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Article: The Origins of Eyewear

The Origins of Eyewear

The Origins of Eyewear

Words by Chris O'Toole

Today, eyewear is about as ubiquitous as anything can be. From a pair of handcrafted frames to something you can buy at a gas station, it seems like we’re never more than a few minutes away from being able to buy a pair. How did we get here? Where do eyeglasses come from?

Portrait of Fernando Niño de Guevara, El Greco, ca. 1600

The origin of eyewear being used as an aid for vision is a long and surprisingly contested history. Convex crystal lenses have been discovered dating back as far as 2500 BCE, though one of the first historical accounts comes from the book Natural History by Pliny the Elder, published in 77 AD, in which he describes the Roman Emperor Nero looking through a cut emerald in order to view gladiatorial matches better. Other examples exist from other cultures during the same time period, including magnifying written text using a glass bowl filled with water. In twelfth-century China, accounts of using flat pieces of Smoky Quartz to block sunlight were used, effectively making them the first sunglasses.

The first depiction of eyeglasses
From a portrait of The Cardinal Hugh of Saint Cher
Painted by Tommaso da Modena, 1352

The development of taking these lenses and placing them into cut frames would also take place in Italy, though not for another thousand years. The Dominican Friar Giordano da Pisa, in the city of his namesake, wrote a sermon in which he said “It is not yet twenty years since there was found the art of making eyeglasses, which make for good vision…And it is so short a time that this new art, never before extant, was discovered…I saw the one who first discovered and practiced it, and I talked to him.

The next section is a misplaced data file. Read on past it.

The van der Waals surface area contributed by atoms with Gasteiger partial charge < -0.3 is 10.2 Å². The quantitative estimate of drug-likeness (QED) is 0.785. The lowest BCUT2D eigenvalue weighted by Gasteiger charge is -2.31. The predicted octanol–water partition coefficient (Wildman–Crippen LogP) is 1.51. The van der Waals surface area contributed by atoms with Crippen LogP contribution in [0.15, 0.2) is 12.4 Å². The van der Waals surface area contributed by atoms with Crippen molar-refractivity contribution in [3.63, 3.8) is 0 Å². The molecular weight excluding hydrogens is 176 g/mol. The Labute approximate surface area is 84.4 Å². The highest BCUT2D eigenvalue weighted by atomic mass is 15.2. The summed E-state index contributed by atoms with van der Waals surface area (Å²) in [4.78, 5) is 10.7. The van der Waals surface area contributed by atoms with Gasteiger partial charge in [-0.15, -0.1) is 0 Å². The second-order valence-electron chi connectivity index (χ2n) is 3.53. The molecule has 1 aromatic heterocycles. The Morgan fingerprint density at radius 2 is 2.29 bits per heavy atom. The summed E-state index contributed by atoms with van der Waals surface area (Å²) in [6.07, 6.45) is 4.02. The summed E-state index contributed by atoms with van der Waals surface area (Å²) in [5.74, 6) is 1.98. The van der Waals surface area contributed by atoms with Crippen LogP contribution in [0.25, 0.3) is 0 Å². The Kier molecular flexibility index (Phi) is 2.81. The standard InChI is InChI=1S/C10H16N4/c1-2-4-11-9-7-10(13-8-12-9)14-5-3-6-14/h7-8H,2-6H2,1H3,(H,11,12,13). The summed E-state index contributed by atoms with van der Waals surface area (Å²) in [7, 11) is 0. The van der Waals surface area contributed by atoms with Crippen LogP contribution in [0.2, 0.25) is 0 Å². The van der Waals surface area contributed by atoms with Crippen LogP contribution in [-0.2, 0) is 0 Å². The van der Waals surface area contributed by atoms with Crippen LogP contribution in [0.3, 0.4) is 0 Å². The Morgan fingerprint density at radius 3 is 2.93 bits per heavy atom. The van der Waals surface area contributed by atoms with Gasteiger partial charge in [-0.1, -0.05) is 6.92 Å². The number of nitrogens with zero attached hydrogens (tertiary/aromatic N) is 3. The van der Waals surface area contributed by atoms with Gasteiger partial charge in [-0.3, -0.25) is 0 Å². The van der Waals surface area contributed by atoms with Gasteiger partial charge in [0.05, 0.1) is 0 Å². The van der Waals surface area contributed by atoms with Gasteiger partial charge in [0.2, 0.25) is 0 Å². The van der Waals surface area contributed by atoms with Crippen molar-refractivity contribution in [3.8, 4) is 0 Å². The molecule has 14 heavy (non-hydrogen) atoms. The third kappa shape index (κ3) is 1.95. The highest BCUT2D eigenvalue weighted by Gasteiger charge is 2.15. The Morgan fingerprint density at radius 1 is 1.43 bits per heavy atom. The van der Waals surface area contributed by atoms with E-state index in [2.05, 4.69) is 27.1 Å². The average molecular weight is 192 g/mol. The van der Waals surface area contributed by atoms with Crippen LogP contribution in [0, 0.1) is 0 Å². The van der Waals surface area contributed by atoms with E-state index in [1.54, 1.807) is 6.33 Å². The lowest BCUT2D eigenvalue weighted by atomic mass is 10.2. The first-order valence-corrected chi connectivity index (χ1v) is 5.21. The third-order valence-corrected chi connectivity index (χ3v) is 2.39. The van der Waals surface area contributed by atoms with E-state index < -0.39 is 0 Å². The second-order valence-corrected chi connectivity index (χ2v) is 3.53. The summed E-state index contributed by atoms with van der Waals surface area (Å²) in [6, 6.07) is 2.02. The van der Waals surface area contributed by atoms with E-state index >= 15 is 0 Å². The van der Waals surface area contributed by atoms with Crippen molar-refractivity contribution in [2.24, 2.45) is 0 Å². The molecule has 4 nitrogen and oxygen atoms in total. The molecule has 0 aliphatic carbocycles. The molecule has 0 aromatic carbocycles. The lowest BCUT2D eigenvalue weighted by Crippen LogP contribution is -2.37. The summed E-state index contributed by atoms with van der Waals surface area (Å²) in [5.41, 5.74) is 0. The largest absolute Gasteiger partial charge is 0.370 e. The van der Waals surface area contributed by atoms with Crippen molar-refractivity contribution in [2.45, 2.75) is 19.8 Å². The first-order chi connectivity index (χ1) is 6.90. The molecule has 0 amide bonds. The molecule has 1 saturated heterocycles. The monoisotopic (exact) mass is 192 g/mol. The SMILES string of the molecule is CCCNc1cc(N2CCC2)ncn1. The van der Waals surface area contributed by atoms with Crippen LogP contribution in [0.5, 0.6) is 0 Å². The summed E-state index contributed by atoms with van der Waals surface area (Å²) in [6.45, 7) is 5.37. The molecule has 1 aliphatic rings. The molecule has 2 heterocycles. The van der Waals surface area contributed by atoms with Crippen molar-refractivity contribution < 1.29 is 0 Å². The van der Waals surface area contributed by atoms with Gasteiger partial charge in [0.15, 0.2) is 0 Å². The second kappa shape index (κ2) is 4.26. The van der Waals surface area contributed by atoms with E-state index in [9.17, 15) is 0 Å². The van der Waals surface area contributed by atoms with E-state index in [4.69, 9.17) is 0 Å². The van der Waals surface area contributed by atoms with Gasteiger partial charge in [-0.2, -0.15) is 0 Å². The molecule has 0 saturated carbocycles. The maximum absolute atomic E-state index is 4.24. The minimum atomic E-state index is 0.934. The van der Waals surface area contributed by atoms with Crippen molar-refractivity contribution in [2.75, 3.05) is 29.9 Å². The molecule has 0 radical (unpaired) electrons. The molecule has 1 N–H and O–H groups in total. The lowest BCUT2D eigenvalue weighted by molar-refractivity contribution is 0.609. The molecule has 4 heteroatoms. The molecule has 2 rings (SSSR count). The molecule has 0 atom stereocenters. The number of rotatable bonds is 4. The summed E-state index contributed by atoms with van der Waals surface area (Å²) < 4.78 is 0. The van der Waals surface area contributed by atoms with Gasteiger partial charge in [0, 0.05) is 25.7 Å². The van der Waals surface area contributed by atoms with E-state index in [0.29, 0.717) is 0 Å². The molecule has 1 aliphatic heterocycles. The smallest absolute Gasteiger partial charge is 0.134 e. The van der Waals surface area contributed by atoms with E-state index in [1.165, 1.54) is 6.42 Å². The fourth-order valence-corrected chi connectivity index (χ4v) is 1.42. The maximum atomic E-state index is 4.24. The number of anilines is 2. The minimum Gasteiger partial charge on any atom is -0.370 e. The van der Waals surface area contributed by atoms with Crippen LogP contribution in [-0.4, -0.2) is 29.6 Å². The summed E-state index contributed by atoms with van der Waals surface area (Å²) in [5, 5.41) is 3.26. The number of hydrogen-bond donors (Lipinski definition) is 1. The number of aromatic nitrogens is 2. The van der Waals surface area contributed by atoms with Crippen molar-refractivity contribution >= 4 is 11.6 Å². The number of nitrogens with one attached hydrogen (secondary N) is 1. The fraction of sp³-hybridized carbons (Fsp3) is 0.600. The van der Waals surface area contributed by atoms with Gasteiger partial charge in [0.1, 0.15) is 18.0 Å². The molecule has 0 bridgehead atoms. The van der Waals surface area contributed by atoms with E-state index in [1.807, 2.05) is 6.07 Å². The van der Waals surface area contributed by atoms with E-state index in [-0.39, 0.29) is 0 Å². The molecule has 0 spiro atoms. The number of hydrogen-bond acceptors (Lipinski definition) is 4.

Unfortunately, there is no record of who The Friar is referring to in his sermon, and the apparent inventor of the first pair of actual eyeglasses is lost to history. However, it’s probably another Friar in Pisa, Allesandro della Spina, who, while not responsible for their invention, could possibly be credited for their ubiquity. It seems that the original inventor wanted to keep his invention a trade secret. From the Ancient Chronicle of the Dominican Monestary of St. Catherine in Pisa: “Eyeglasses, having first been made by someone else, who was unwilling to share them, he [Spina] made them and shared them with everyone with a cheerful and willing heart.”

Portrait of Francisco de Quevado y Villegas
Juan van der Hamen, ca. 1600

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